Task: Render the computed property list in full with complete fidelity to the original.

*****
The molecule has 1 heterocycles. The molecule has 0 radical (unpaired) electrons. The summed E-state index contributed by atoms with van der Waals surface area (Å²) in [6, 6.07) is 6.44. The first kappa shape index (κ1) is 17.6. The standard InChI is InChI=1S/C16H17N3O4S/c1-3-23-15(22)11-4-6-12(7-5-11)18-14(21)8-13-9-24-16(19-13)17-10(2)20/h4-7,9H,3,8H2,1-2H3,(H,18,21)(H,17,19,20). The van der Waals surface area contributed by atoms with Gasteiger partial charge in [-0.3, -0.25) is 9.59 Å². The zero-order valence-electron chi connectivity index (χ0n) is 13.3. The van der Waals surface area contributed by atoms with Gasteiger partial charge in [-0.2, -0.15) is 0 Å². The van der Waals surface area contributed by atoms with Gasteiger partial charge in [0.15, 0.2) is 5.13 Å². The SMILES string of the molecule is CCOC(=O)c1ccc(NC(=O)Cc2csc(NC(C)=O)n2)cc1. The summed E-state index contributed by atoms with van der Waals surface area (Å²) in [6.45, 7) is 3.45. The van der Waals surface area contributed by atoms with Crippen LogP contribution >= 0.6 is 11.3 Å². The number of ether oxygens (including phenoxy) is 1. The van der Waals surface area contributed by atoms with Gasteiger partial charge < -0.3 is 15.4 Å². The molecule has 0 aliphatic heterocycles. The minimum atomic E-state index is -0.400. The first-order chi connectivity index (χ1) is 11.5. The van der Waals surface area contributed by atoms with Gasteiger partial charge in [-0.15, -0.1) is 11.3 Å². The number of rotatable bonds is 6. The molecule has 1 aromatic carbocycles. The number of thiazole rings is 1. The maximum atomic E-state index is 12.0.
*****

The molecule has 1 heterocycles. The molecule has 0 radical (unpaired) electrons. The summed E-state index contributed by atoms with van der Waals surface area (Å²) in [6, 6.07) is 6.44. The first kappa shape index (κ1) is 17.6. The standard InChI is InChI=1S/C16H17N3O4S/c1-3-23-15(22)11-4-6-12(7-5-11)18-14(21)8-13-9-24-16(19-13)17-10(2)20/h4-7,9H,3,8H2,1-2H3,(H,18,21)(H,17,19,20). The van der Waals surface area contributed by atoms with Gasteiger partial charge in [-0.3, -0.25) is 9.59 Å². The zero-order valence-electron chi connectivity index (χ0n) is 13.3. The van der Waals surface area contributed by atoms with Gasteiger partial charge in [-0.2, -0.15) is 0 Å². The van der Waals surface area contributed by atoms with Gasteiger partial charge in [0.15, 0.2) is 5.13 Å². The SMILES string of the molecule is CCOC(=O)c1ccc(NC(=O)Cc2csc(NC(C)=O)n2)cc1. The summed E-state index contributed by atoms with van der Waals surface area (Å²) in [6.45, 7) is 3.45. The van der Waals surface area contributed by atoms with Crippen LogP contribution >= 0.6 is 11.3 Å². The number of ether oxygens (including phenoxy) is 1. The van der Waals surface area contributed by atoms with Gasteiger partial charge < -0.3 is 15.4 Å². The molecule has 0 aliphatic heterocycles. The minimum atomic E-state index is -0.400. The first-order chi connectivity index (χ1) is 11.5. The van der Waals surface area contributed by atoms with Gasteiger partial charge in [-0.15, -0.1) is 11.3 Å². The number of rotatable bonds is 6. The molecule has 1 aromatic carbocycles. The number of thiazole rings is 1. The maximum atomic E-state index is 12.0.